Category Archives: Emory things

Alma Mater, to thee we sing

It graces every Commencement ceremony. It closes every Legacy Brunch. It rings from the bell tower on Cox Hall every day at noon. It is both the most familiar tune and the least-known song on the Emory campus. Everyone can hum it, but most are grateful for the lyrics printed in their programs. It is the Emory Alma Mater.

Alma mater — Latin words meaning nourishing or kind or bounteous mother. The phrase harks back to the founding, in 1088, of the first university in the West, the University of Bologna, whose official name is Alma Mater Studiorum Universita di Bologna.

We know these words to signify something more particular–a university’s signature song. An alma mater’s lyrics often strain to fit rhyme to meter, and the sentiment usually verges on treacle. Frequently the tune is one familiar to thousands who may never even have heard of the institution that the alma mater salutes. That tune is “Annie Lisle,” and it is the tune of hundreds of alma maters for high schools, colleges, and universities around the country–and even in China.

Published in 1857, the original ballad sang of a young woman, “pure as the forest lily,” who, as she lies dying, hears the sound of angels singing and whispers to her mother, “God is love.” Did I say treacle?

Two Cornell University undergraduates claimed the tune first, around 1870, for the setting of “Far Above Cayuga’s Waters.” Many other balladeers followed, but it took until 1918 for someone to recognize that “Annie Lisle” could also accommodate a hymn to the bounteous mother named Emory.

Marvin Rast, hailing from Louisville, Georgia, was a campus leader elected to membership in the DVS Senior Society.

J. Marvin Rast 18C 29T
J. Marvin Rast, in the 1918 Emory Campus

He also sang in the Emory Glee Club. In the spring of Rast’s senior year, the glee club director, Professor Christian Hamff, lamented the absence of a song about Emory for the season’s final concert.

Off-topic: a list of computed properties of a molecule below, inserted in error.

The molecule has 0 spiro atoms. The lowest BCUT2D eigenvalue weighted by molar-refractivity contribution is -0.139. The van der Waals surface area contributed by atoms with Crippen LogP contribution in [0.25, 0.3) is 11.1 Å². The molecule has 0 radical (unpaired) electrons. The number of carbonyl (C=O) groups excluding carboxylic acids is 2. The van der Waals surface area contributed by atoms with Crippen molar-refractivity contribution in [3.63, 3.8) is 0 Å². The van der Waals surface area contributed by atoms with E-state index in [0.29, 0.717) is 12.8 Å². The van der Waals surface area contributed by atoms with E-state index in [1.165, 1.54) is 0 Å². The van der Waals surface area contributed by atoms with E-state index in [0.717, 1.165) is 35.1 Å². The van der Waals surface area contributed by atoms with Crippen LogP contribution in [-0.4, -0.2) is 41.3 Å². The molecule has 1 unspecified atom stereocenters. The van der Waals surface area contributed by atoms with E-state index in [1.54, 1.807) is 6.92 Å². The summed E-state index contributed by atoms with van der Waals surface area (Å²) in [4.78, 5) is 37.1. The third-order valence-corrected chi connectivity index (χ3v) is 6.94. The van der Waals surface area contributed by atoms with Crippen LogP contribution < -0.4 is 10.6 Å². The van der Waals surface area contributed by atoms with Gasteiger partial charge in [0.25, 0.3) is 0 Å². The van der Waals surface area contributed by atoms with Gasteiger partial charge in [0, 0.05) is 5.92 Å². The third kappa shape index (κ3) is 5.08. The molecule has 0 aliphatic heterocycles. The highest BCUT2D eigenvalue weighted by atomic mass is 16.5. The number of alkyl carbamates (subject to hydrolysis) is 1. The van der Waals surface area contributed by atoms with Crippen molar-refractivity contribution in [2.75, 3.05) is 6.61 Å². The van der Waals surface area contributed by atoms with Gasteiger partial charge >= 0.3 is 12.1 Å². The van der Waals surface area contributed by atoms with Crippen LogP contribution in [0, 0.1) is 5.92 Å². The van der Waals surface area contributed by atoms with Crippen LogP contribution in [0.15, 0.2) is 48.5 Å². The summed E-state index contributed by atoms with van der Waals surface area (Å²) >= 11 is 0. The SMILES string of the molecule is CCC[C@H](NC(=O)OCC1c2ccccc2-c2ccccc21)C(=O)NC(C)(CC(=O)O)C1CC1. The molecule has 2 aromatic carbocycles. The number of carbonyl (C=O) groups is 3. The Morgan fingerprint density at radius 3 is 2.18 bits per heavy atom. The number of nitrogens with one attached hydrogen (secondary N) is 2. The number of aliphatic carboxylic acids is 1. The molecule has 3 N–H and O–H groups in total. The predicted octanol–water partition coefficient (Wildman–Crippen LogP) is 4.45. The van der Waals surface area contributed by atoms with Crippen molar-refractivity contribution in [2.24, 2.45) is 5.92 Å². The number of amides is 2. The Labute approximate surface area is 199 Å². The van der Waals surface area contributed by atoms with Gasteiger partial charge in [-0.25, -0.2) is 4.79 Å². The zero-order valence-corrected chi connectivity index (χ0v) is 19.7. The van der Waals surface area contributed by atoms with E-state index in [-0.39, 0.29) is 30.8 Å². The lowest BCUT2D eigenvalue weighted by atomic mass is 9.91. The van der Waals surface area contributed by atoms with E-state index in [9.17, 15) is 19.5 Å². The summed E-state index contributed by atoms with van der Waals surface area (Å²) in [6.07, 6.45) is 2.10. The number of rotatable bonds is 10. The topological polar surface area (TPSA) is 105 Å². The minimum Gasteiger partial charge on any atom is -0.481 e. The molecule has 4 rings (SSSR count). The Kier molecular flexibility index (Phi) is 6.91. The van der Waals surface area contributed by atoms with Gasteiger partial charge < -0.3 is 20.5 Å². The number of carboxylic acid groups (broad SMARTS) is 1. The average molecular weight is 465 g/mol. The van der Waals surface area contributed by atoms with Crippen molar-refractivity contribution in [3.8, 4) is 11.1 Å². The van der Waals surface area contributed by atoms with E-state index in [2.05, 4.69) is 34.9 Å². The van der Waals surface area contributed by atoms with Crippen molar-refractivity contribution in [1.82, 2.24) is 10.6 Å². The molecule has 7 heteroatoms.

Christian Frederick Hamff, M.A.
Christian Frederick Hamff, Professor of Modern Languages and Director of the Glee Club

Stirred to action, Rast went back to his dormitory room and composed two verses and a chorus. The tune, of course, was “Annie Lisle.”

In the heart of dear old Dixie, / Where the sun doth shine,

That is where our hearts are turning, / ‘Round Old Em’ry’s shrine.

CHORUS

We will ever sing thy praises, / Loyal sons and true.

Hail we now our Alma Mater, / Hail the Gold and Blue.

Though the years around thee gather / Crowned with love and cheer,

Still the mem’ry of Old Em’ry / Grows to us more dear.

REPEAT CHORUS

Thus the Emory Alma Mater was born. Performed at Commencement in 1918, it took hold.

But it had several problems. To begin with, there were those lines in the chorus, “We will ever sing thy praises, loyal sons and true.” What about the women, who had begun enrolling at Emory’s Atlanta campus in 1917?

And why those apostrophes in “memory” and “Emory”?

And what did it mean that the years would “gather ’round” Alma Mater? Were we supposed to see the college personified as a grandmotherly figure shedding benign smiles on younger generations?